1. Introduction

The biological diversity in streams and rivers can be strongly affected by the use of the surrounding soil, through the modification of natural areas in agricultural areas [1,2]. The main changes in streams are related to limnological variables, water flow and stream width, depth, and the available habitat for aquatic communities [3]. Previous studies have shown that the presence of riparian vegetation in streams contributes to energy maintenance [4,5,6]. For streams of the first and third orders, the flow of energy is preserved by riparian vegetation, providing shading and allochthonous material, resulting in habitat diversity and food for organisms [4,7]. In addition, the natural vegetation operates as a buffer zone during the rainy season, preventing the carrying of sediment and pollutants from the surrounding areas to the streams [1,8].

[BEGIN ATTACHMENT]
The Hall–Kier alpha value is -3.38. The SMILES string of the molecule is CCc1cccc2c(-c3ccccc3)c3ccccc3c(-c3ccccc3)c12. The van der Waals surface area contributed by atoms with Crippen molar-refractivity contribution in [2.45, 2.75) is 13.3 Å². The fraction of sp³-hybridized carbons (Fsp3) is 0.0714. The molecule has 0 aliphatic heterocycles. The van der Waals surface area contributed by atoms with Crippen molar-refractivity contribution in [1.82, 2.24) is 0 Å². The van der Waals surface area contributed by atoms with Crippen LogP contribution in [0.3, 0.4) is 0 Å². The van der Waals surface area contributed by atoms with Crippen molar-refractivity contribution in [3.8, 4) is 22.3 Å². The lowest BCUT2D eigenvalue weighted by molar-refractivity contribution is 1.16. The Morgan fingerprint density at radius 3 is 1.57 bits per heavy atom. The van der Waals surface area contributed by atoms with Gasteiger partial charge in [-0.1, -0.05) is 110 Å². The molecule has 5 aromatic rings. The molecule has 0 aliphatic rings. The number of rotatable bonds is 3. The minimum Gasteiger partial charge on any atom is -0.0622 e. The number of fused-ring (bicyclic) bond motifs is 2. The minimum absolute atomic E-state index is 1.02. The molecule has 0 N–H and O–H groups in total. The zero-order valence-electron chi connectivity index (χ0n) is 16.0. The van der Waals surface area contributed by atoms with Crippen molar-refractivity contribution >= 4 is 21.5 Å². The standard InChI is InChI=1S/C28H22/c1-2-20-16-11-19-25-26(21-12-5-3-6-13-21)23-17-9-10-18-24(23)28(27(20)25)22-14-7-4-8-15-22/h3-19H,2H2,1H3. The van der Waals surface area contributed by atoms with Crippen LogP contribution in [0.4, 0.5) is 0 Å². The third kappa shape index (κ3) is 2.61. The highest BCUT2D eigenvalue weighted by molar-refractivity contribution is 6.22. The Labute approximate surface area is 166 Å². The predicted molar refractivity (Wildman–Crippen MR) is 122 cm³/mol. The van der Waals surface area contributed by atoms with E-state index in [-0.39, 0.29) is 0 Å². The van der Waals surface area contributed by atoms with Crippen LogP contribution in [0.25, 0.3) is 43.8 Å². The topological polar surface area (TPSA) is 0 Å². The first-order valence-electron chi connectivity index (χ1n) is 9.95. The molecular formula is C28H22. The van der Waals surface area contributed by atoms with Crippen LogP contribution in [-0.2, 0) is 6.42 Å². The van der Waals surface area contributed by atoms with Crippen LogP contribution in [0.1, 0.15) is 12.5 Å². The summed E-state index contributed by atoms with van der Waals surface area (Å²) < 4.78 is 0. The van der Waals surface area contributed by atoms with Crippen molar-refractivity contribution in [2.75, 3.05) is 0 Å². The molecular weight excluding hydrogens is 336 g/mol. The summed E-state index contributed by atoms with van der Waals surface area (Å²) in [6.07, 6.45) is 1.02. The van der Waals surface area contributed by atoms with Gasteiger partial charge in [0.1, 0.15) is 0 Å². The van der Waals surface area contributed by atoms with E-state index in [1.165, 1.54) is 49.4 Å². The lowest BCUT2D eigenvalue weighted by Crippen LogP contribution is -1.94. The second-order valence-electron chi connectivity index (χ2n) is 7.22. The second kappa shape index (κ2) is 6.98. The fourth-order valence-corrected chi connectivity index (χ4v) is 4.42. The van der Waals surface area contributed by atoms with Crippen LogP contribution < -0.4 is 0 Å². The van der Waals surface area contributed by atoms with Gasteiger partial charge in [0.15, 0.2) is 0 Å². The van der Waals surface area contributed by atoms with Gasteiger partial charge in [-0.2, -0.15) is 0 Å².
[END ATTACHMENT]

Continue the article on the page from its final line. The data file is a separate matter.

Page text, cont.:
Factors such as increased luminosity, increase in water nutrients (eutrophication), increased flow during the rainy season, and decreased resource availability are responsible for affecting the aquatic insect communities [9,10]. However, these factors vary in accordance with the geographic region and changing landscape. For the group of insects analyzed for this, it is necessary to analyze how aquatic insects respond to variation in the environment in order to evaluate the physical integrity and quality of these aquatic ecosystems [11,12].
The Cerrado–Amazonia transition region, located in the region of the “arc of deforestation”, has been the target of intense conversion from natural areas to areas for agriculture and livestock [13,14]. Earlier studies have determined that landscape change directly affects fish and macroinvertebrate communities [15,16,17], leading to a homogenization of the aquatic environment and a decrease in biodiversity [18]. In general, aquatic organisms depend on physical and chemical water conditions and the environment in streams [9]. Because of this, they are more sensitive and quickly respond to changes in aquatic ecosystems [19].